Monday 8 July 2024

Guest review by Annie Garthwaite: GLORIOUS EXPLOITS by Ferdia Lennon


"If you read one book set in the classical world this year, make sure it's this one."

Annie Garthwaite grew up in a working-class community in the North East of England. She studied English at the University of Wales before embarking on a thirty-year international business career. In 2017 she studied for an MA in Creative Writing at Warwich University and during two years of study, wrote her debut novel Cecily which was published by Penguin in 2021.

Cecily was named a Top Pick by the Times and the Sunday Times, a Best Book of 2021 by independent bookshops and Waterstones and has recently been optioned for television. Annie's second novel, The King's Mother, will be published by Penguin this month. 

If you read one book set in the classical world this year, make sure it's this one. Smart, pitch perfect and darly, darkly funny. Ferdia Lennon writes characters you'll love and despair over - and dialogue that cracks like a whip.

There's been no shortage of classically-set novels in recent years. Most, written by female authors, have retold the stories of great women of myth and history who have been sidelined or vilified by a patriarchal agenda. It's a rich and worthwhile vein within publishing that I happily celebrate. But I can't tell you the sense of refreshment and enjoyment I felt when I read Ferdia Lennon's remarkable debut! Lennon's heroes are male and anything but heroic. Lampo and Galen are, in fact, the Likely Lads of the ancient world: two hapless, hopeless unemployed potters who share little other than a lack of direction and a love of verse - of Euripedes mostly.

But Euripides, of course, is the poet of their enemies - of Athens. Get ready, here comes the history bit.

Glorious Exploits is set in the Sicilian city of Syracuse in the fifth century BC. The Peloponnesian Wars are raging and for the moment at least, Athens is down and Syracuse up. After a failed invasion, the Syracusans have inprisoned dozens of Athenian soldiers in the disused limestone quarries on the edge of the city and left them to starve their way through a Mediterranean summer. Enter Lampo and Gelon, whose hunger for poetry is matched only by their fecklessness.

So Gelon says to me, 'Let's go down and feed the Athenians. The weather's perfect for feeding Athenians.'

And so the novel begins - with an exchange of bread and cheese, a few olives, for snatches of Euripides, morsels of the poetic beauty Gelon craves. Lampo - our narrator and Gelon's rogueish sidekick - is along for the ride. They are the perfect comic duo, and the humour is dark as pitch. It would, after all, be hard for it to be otherwise when men are starving, or when other Syracusans -more hungry for vengeance than verse - visit the quarries of an afternoon for the sheer satisfaction of beating men's brains out.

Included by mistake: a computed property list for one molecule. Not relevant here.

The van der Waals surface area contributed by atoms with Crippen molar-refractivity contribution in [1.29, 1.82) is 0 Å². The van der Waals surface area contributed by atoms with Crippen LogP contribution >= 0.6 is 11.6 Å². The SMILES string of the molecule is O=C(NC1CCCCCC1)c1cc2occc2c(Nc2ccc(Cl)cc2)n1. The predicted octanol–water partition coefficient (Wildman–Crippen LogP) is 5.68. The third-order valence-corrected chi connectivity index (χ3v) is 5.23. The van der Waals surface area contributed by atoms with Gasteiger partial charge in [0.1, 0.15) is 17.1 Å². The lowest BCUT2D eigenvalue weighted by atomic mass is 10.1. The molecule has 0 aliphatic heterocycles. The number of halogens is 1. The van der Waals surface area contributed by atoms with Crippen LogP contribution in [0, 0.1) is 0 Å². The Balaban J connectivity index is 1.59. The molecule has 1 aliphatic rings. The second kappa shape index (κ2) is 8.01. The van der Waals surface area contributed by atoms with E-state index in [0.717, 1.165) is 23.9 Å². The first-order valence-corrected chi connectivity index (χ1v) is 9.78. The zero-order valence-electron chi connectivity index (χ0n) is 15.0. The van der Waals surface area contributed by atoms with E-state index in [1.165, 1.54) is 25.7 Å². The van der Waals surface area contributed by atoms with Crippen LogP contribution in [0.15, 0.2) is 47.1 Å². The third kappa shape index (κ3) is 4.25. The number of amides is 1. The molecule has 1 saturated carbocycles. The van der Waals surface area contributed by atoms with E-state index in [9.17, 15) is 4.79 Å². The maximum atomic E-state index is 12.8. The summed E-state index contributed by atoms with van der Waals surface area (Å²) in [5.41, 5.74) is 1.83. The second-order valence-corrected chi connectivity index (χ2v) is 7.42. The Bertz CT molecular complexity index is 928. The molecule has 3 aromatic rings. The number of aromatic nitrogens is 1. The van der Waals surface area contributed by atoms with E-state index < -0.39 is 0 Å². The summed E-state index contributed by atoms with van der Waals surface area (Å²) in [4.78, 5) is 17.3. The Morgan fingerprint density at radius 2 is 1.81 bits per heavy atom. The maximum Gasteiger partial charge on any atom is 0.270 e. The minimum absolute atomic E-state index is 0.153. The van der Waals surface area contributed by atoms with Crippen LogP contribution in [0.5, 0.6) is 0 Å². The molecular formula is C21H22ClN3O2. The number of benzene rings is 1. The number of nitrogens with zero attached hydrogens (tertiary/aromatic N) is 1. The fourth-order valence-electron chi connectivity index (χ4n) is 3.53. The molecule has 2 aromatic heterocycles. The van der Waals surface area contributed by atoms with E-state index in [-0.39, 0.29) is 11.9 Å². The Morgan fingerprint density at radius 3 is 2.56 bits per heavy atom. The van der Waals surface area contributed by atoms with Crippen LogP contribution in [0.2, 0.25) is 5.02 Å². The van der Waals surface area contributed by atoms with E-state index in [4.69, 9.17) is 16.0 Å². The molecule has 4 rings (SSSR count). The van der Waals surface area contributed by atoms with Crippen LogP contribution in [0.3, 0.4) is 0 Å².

Eventually, Lampo and Gelon extend their ambition to a full production of Medea, along with Euripides' newest tragedy, The Trojan Women, a story of unremitting misery that speaks of the aftermath of Troy's destruction by the Athenians and the massacre of its men. By choosing this play, Lennon is able to investigate compelling ideas about power reversal and the questionable benefits of empire building. In short, he gives us the Athenians, once great conquerors themselves, as helpless captives, made to play versions of their own victims for an audience of their own conquerors. Life doesn't get much bleaker. Back to the history for a moment: the imprisonment of the Athenians in the Syracusan quarries is recorded by the historian Plutarch, who tells us that some of the captives survived and made it home. They report that they were fed, and eventually freed, in exchange for verses - for rehearsing what they remembered of Euripides' works.

This historical nugget, Lennon reveals, was the inspiration and starting point for his novel. Until he happened upon it, he'd been planning a sprawling epic retelling the whole of the Peloponnesian Wars with a cast of thousands, but he suddenly found himself asking, 'Who were these Sicilians who were so obsessed with the Athenian playwright that they wold feed their enemy to hear his poetry?I couldn't stop thinking about it, so one day I found myself writing: So Gelon says to me...But who was Gelon, and who, for that matter was even speaking? I hadn't a clue, but I was certain of one thing. I was going to find out.'

Glorious Exploits is published in hardback by Fig Tree. The paperback will be published in January 2025.

Annie Garthwaite's Cecily is published by Penguin and The King's Mother by Viking.

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